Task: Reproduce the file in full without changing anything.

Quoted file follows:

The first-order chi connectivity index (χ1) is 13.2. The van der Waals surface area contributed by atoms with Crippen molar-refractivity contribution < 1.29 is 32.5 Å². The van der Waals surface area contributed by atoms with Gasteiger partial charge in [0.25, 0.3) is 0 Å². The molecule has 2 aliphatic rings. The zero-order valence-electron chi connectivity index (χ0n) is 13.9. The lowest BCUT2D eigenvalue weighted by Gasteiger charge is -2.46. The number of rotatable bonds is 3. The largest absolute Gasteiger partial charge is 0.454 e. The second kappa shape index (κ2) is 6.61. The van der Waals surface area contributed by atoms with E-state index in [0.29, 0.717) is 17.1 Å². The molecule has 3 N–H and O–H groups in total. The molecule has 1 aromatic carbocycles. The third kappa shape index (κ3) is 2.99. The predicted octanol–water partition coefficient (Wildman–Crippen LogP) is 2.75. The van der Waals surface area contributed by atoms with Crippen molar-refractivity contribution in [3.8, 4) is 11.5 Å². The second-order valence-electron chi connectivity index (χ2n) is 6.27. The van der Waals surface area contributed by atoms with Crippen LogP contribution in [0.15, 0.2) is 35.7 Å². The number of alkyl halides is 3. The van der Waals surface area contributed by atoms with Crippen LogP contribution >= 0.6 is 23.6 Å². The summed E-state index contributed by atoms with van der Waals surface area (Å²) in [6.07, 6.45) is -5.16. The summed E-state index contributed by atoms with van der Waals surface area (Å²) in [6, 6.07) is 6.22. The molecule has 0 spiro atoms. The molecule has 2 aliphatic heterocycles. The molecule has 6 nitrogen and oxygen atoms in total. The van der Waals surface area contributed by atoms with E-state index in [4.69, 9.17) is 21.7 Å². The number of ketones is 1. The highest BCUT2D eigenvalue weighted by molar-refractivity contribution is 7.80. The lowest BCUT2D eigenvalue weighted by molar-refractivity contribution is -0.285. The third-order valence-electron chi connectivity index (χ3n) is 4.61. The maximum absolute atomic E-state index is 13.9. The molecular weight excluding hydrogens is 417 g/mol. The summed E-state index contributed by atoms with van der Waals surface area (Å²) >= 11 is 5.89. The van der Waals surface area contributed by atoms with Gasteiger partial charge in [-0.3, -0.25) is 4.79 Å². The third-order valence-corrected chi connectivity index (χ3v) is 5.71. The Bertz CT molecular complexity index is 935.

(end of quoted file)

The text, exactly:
The first-order chi connectivity index (χ1) is 13.2. The van der Waals surface area contributed by atoms with Crippen molar-refractivity contribution < 1.29 is 32.5 Å². The van der Waals surface area contributed by atoms with Gasteiger partial charge in [0.25, 0.3) is 0 Å². The molecule has 2 aliphatic rings. The zero-order valence-electron chi connectivity index (χ0n) is 13.9. The lowest BCUT2D eigenvalue weighted by Gasteiger charge is -2.46. The number of rotatable bonds is 3. The largest absolute Gasteiger partial charge is 0.454 e. The second kappa shape index (κ2) is 6.61. The van der Waals surface area contributed by atoms with E-state index in [0.29, 0.717) is 17.1 Å². The molecule has 3 N–H and O–H groups in total. The molecule has 1 aromatic carbocycles. The third kappa shape index (κ3) is 2.99. The predicted octanol–water partition coefficient (Wildman–Crippen LogP) is 2.75. The van der Waals surface area contributed by atoms with Crippen molar-refractivity contribution in [3.8, 4) is 11.5 Å². The second-order valence-electron chi connectivity index (χ2n) is 6.27. The van der Waals surface area contributed by atoms with Crippen LogP contribution in [0.15, 0.2) is 35.7 Å². The number of alkyl halides is 3. The van der Waals surface area contributed by atoms with Crippen LogP contribution >= 0.6 is 23.6 Å². The summed E-state index contributed by atoms with van der Waals surface area (Å²) in [6.07, 6.45) is -5.16. The summed E-state index contributed by atoms with van der Waals surface area (Å²) in [6, 6.07) is 6.22. The molecule has 0 spiro atoms. The molecule has 2 aliphatic heterocycles. The molecule has 6 nitrogen and oxygen atoms in total. The van der Waals surface area contributed by atoms with E-state index in [4.69, 9.17) is 21.7 Å². The number of ketones is 1. The highest BCUT2D eigenvalue weighted by molar-refractivity contribution is 7.80. The lowest BCUT2D eigenvalue weighted by molar-refractivity contribution is -0.285. The third-order valence-electron chi connectivity index (χ3n) is 4.61. The maximum absolute atomic E-state index is 13.9. The molecular weight excluding hydrogens is 417 g/mol. The summed E-state index contributed by atoms with van der Waals surface area (Å²) >= 11 is 5.89. The van der Waals surface area contributed by atoms with Gasteiger partial charge in [-0.3, -0.25) is 4.79 Å². The third-order valence-corrected chi connectivity index (χ3v) is 5.71. The Bertz CT molecular complexity index is 935.